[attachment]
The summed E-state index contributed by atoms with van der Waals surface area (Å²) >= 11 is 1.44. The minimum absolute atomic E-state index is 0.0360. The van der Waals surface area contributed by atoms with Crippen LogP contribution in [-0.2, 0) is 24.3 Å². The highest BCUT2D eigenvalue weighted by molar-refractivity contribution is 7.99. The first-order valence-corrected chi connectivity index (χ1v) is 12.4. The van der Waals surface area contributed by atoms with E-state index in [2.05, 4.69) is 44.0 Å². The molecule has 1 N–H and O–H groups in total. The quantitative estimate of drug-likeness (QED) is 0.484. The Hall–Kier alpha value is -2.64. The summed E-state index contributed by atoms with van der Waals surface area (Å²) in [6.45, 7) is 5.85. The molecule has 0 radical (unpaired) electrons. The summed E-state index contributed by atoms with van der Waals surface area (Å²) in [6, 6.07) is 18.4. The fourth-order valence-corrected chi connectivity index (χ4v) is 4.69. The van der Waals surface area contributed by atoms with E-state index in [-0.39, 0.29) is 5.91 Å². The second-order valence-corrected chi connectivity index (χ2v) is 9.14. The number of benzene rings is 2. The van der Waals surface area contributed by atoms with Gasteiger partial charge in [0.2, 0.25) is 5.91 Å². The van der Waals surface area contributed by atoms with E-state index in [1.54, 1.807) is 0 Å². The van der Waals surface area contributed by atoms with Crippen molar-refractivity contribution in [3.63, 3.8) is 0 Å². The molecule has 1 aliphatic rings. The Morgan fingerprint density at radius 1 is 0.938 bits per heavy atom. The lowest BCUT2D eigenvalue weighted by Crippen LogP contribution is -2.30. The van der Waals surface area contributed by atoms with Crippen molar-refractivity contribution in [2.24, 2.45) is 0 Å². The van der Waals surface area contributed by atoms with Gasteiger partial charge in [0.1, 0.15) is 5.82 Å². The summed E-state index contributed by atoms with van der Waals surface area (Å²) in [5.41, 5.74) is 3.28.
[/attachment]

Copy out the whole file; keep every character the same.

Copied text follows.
The summed E-state index contributed by atoms with van der Waals surface area (Å²) >= 11 is 1.44. The minimum absolute atomic E-state index is 0.0360. The van der Waals surface area contributed by atoms with Crippen LogP contribution in [-0.2, 0) is 24.3 Å². The highest BCUT2D eigenvalue weighted by molar-refractivity contribution is 7.99. The first-order valence-corrected chi connectivity index (χ1v) is 12.4. The van der Waals surface area contributed by atoms with E-state index in [2.05, 4.69) is 44.0 Å². The molecule has 1 N–H and O–H groups in total. The quantitative estimate of drug-likeness (QED) is 0.484. The Hall–Kier alpha value is -2.64. The summed E-state index contributed by atoms with van der Waals surface area (Å²) in [6.45, 7) is 5.85. The molecule has 0 radical (unpaired) electrons. The summed E-state index contributed by atoms with van der Waals surface area (Å²) in [6, 6.07) is 18.4. The fourth-order valence-corrected chi connectivity index (χ4v) is 4.69. The van der Waals surface area contributed by atoms with E-state index in [-0.39, 0.29) is 5.91 Å². The second-order valence-corrected chi connectivity index (χ2v) is 9.14. The number of benzene rings is 2. The van der Waals surface area contributed by atoms with Gasteiger partial charge in [0.2, 0.25) is 5.91 Å². The van der Waals surface area contributed by atoms with E-state index in [1.54, 1.807) is 0 Å². The van der Waals surface area contributed by atoms with Crippen molar-refractivity contribution in [3.63, 3.8) is 0 Å². The molecule has 1 aliphatic rings. The Morgan fingerprint density at radius 1 is 0.938 bits per heavy atom. The lowest BCUT2D eigenvalue weighted by Crippen LogP contribution is -2.30. The van der Waals surface area contributed by atoms with Crippen molar-refractivity contribution in [2.24, 2.45) is 0 Å². The van der Waals surface area contributed by atoms with Gasteiger partial charge in [0.1, 0.15) is 5.82 Å². The summed E-state index contributed by atoms with van der Waals surface area (Å²) in [5.41, 5.74) is 3.28.